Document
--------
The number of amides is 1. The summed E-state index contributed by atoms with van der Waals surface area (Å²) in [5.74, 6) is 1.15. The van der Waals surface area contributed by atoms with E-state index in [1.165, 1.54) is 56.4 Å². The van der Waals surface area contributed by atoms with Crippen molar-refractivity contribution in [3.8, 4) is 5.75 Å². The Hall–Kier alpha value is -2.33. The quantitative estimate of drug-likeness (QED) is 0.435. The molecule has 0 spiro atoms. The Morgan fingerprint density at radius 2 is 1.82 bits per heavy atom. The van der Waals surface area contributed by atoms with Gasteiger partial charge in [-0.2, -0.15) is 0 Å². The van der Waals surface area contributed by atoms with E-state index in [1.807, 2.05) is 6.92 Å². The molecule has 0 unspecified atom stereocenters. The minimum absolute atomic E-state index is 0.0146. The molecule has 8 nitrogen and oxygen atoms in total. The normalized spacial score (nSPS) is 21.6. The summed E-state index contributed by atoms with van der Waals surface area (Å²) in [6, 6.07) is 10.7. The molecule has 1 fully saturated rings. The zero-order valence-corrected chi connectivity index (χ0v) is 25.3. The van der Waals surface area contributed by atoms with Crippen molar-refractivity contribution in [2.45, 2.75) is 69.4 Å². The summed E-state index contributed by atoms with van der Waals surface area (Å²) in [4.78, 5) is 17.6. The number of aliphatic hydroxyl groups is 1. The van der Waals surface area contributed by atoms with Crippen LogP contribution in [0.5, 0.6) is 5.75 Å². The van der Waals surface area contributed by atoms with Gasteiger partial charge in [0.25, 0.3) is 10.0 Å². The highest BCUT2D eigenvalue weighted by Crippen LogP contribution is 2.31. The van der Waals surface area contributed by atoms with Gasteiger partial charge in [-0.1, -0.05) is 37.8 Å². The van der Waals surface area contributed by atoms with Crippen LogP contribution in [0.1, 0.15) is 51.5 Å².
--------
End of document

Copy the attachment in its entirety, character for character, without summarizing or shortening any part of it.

The number of amides is 1. The summed E-state index contributed by atoms with van der Waals surface area (Å²) in [5.74, 6) is 1.15. The van der Waals surface area contributed by atoms with E-state index in [1.165, 1.54) is 56.4 Å². The van der Waals surface area contributed by atoms with Crippen molar-refractivity contribution in [3.8, 4) is 5.75 Å². The Hall–Kier alpha value is -2.33. The quantitative estimate of drug-likeness (QED) is 0.435. The molecule has 0 spiro atoms. The Morgan fingerprint density at radius 2 is 1.82 bits per heavy atom. The van der Waals surface area contributed by atoms with Gasteiger partial charge in [-0.2, -0.15) is 0 Å². The van der Waals surface area contributed by atoms with E-state index in [1.807, 2.05) is 6.92 Å². The molecule has 0 unspecified atom stereocenters. The minimum absolute atomic E-state index is 0.0146. The molecule has 8 nitrogen and oxygen atoms in total. The normalized spacial score (nSPS) is 21.6. The summed E-state index contributed by atoms with van der Waals surface area (Å²) in [6, 6.07) is 10.7. The molecule has 1 fully saturated rings. The zero-order valence-corrected chi connectivity index (χ0v) is 25.3. The van der Waals surface area contributed by atoms with Crippen molar-refractivity contribution in [2.45, 2.75) is 69.4 Å². The summed E-state index contributed by atoms with van der Waals surface area (Å²) in [4.78, 5) is 17.6. The number of aliphatic hydroxyl groups is 1. The van der Waals surface area contributed by atoms with Crippen LogP contribution in [0.5, 0.6) is 5.75 Å². The van der Waals surface area contributed by atoms with Gasteiger partial charge in [0.25, 0.3) is 10.0 Å². The highest BCUT2D eigenvalue weighted by Crippen LogP contribution is 2.31. The van der Waals surface area contributed by atoms with Gasteiger partial charge in [-0.1, -0.05) is 37.8 Å². The van der Waals surface area contributed by atoms with Crippen LogP contribution in [0.1, 0.15) is 51.5 Å².